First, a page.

Zwart chose to contribute to the project not only because he believed in Slat, but because they shared a belief and an ambition that the cleanup could prove itself to be more than just a young man’s fantasy. Make no mistake, since the very start Zwart has been well aware of the huge technical challenge cleaning up humanity’s mess. Zwart had worked on visualisations for environmentally-focused projects before, including land and sea wind farms, as well as an animated highway concept meant to reduce wind drag resistance, with the added benefit of a large amount of solar power generated for the lights at night.
The projects I do for longtime customers where I am supporting their goals and developments for years are very rewarding. A visit to their facilities where you see how many people work on the actual machines and products makes me proud to be a part in the early process of making that all happen.
5 years and 4200 water-filled frames of animation later, the real life cleanup of the Great Pacific Garbage Patch is achingly close and two years ahead of schedule, so it’s easy to imagine Zwart must be overflowing with pride, meanwhile confidently holding out hope that TOC’s final preparations for “C-Day” go swimmingly. It’s thanks to Zwart and his close collaboration with Slat that we have been able to peek into the future and visualize the intended result of all the hard work that goes on behind-the-scenes of The Ocean Cleanup.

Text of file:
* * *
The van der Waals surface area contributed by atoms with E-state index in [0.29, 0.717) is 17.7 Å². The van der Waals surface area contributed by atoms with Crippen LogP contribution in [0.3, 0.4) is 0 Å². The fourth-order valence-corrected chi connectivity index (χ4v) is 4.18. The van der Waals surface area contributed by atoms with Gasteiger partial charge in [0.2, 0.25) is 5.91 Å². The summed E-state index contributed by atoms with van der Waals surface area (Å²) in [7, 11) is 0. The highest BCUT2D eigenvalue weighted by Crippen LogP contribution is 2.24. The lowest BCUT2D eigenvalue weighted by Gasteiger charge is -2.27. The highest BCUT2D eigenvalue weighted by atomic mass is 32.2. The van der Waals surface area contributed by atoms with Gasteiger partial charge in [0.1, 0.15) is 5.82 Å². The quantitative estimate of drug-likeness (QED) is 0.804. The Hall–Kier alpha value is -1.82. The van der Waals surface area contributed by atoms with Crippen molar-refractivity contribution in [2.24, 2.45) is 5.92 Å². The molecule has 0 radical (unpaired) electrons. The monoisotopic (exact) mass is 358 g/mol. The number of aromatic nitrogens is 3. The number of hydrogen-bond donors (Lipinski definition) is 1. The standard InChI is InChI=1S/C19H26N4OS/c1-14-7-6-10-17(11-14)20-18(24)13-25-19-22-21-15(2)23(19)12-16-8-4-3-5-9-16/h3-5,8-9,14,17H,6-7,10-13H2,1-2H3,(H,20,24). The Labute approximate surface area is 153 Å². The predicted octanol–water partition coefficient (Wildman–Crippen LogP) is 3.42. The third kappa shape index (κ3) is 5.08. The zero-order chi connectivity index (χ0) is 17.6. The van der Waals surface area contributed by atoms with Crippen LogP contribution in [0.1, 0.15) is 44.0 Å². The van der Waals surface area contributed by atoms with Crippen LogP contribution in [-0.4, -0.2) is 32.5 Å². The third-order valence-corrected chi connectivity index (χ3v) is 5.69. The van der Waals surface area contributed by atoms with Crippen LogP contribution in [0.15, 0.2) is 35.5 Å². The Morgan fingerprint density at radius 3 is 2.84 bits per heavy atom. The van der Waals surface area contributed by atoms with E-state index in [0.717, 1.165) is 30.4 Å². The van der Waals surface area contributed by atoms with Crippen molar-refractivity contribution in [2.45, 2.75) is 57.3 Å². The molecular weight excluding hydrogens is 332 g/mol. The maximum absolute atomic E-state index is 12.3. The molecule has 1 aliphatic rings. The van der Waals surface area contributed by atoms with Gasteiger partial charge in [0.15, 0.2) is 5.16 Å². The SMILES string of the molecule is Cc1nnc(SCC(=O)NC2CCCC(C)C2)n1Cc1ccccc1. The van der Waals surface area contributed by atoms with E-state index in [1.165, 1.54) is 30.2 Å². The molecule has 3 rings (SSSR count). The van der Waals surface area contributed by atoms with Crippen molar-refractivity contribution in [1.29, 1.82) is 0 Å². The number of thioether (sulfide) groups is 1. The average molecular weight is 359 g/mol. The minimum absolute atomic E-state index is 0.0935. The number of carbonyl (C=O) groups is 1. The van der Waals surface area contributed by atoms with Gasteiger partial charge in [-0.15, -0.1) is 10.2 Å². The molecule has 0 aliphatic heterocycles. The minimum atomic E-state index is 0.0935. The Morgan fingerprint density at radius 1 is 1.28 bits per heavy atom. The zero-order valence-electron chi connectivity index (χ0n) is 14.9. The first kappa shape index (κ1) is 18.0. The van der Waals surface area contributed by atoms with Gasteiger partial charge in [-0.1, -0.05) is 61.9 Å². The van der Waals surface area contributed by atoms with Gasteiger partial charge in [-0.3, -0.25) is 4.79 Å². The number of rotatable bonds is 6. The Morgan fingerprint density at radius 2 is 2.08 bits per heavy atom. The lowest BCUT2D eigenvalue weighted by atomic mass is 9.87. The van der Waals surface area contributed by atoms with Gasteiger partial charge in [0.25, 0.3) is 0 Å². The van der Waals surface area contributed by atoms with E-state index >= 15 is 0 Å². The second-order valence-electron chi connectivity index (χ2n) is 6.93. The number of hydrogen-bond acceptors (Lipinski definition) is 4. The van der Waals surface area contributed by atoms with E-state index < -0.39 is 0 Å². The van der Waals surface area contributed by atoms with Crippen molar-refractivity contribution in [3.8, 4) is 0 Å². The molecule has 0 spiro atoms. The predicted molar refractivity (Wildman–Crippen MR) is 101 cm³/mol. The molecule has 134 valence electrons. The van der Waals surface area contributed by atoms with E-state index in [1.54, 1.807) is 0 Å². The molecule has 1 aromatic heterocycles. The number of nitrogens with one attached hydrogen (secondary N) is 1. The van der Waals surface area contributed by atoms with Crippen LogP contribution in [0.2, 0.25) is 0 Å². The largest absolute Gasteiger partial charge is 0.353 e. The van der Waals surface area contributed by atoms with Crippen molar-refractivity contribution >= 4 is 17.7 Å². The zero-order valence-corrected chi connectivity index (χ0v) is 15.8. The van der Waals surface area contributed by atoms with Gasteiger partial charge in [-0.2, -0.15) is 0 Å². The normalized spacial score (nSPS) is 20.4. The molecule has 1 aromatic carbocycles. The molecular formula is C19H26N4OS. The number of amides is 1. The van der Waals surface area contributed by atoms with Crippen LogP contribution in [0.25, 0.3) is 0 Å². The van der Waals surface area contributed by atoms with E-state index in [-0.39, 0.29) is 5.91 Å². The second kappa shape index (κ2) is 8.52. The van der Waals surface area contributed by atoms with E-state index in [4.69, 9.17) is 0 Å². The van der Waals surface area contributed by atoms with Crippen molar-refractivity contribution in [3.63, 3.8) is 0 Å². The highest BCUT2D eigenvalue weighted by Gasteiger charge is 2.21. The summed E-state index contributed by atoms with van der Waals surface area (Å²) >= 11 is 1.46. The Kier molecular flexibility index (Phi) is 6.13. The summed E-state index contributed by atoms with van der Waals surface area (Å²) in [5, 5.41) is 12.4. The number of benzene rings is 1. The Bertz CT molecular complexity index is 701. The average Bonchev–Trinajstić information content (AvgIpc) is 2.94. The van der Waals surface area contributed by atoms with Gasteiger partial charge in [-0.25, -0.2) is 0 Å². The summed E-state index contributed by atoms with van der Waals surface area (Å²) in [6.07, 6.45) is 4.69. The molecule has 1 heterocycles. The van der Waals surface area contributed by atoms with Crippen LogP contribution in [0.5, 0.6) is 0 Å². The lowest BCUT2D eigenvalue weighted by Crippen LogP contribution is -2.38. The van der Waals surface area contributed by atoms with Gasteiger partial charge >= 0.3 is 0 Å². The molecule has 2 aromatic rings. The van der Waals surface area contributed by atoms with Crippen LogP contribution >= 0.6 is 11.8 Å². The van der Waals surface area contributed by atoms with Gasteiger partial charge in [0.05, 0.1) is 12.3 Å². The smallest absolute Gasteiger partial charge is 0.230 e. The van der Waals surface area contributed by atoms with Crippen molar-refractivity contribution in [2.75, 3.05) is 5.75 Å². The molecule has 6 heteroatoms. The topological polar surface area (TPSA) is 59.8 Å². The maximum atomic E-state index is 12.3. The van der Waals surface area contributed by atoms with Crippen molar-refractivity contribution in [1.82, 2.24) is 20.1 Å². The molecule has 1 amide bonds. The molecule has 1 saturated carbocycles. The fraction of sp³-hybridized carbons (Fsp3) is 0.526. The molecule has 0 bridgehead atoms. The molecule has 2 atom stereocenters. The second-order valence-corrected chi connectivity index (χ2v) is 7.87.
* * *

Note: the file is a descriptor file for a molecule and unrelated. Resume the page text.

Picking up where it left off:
Of course, there are many more than just Slat and Zwart who are responsible for how far TOC has come, however to cover exactly how every member of the foundation’s 60+ strong team contributes to the project would be enough to fill a dissertation, heck, maybe even a thesis—a word I shiver at the thought of! After all, it wasn’t too long ago I was an undergraduate uni student desperately working into the night to finish my 8,500 word dissertation on time, let alone an 80,000 word PhD thesis; which, by the way, turns out to actually be shorter than TOC’s thankfully well illustrated Feasibility Report from 2014, with over 150,000 words. If you’d like to see exactly who the 60+ people are behind the project, the official website has nicely provided a portrait gallery of the team and their individual roles. While we now know of the people behind the project, there’s one very important thing we have so far overlooked, one easily taken for granted by over 3.5 billion of us, that thing is the internet.
Going viral online allowed the idea of an ocean cleanup to get truly considered in the first place, via Slat’s TEDxDelft talk and Zwart’s first concept renders. The internet enabled thousands across the globe to easily put their money where their mouth is and invest in TOC via its crowdfunding campaigns. It gives us a means of quickly and freely communicating with people from across the globe.